Dear friends, we have abundantly experienced the Divine mercy in our lives. Let us raise our eyes to the crucified Jesus, the God Incarnate, Who bled upon the Cross, in order to deliver us from Hell, and lead us to heaven, may we appreciate the most extreme effort of His love. We have been born in the bosom of His holy Church; we have been led by the light of the Christian faith, received nourishment for our souls in the Holy Sacraments, instructed through His holy gospel. If, instead of responding to these graces by a righteous life, we choose to harden our hearts and disobey God, we become worse than unbelievers, and the misuse of the mercies of Divine goodness will burden us with the wrath of Divine justice (Cf. Rom 2:8).
God is all benevolence and kindness, but when we take this as an indulgence to sin, we forget that God is also just. As His Divine clemency and goodness should encourage us, so too His justice ought to make us change for the better. God is good, but His goodness cannot stand in opposition to His sanctity; it cannot foster weakness, it cannot favour hatred or self-indulgence, it cannot encourage injustice and fraud, nor does it intend to populate heaven with self-serving individuals who cannot love others.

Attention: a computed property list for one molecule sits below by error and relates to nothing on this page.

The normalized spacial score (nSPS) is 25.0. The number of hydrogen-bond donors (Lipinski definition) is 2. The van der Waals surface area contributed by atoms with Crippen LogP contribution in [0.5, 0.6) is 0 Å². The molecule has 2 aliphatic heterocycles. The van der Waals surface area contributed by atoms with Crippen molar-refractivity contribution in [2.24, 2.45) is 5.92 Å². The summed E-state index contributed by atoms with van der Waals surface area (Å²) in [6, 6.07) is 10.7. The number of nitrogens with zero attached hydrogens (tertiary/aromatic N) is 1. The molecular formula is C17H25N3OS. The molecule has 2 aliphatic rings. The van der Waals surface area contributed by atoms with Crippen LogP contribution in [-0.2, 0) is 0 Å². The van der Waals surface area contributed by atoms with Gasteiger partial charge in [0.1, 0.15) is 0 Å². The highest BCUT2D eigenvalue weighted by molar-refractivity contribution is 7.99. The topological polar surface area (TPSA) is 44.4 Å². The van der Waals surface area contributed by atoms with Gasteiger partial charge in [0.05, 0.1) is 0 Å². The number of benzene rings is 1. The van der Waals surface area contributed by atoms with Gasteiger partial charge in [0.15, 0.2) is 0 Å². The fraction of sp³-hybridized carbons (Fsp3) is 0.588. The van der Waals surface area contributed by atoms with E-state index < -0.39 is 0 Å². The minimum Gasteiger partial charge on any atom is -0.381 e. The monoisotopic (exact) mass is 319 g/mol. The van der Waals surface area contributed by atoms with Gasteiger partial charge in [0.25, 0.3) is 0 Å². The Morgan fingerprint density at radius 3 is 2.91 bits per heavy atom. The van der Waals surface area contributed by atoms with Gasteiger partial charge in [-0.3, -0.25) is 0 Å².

The sinner is given the free will to choose whether God should be the merciful Saviour, or the stern Judge. He can obtain mercy from God through contrition and penance (Cf. 1 John 1:9). There are no limits to the mercy of God, but anyone who deliberately refuses to accept His mercy by repenting, rejects the forgiveness of his sins and the salvation offered by the Holy Spirit. Such hardness of heart can lead to final impenitence and eternal loss (Cf. Rom 6:23; Isa 3:9; Ps 9:16-17). God is all love, and desires the salvation of all. Nevertheless, He lets us have what we choose, be it corrective punishment or reward. (Cf. Heb 12:5-11; Matt 16:27; 19:29; 1 Cor 3:8)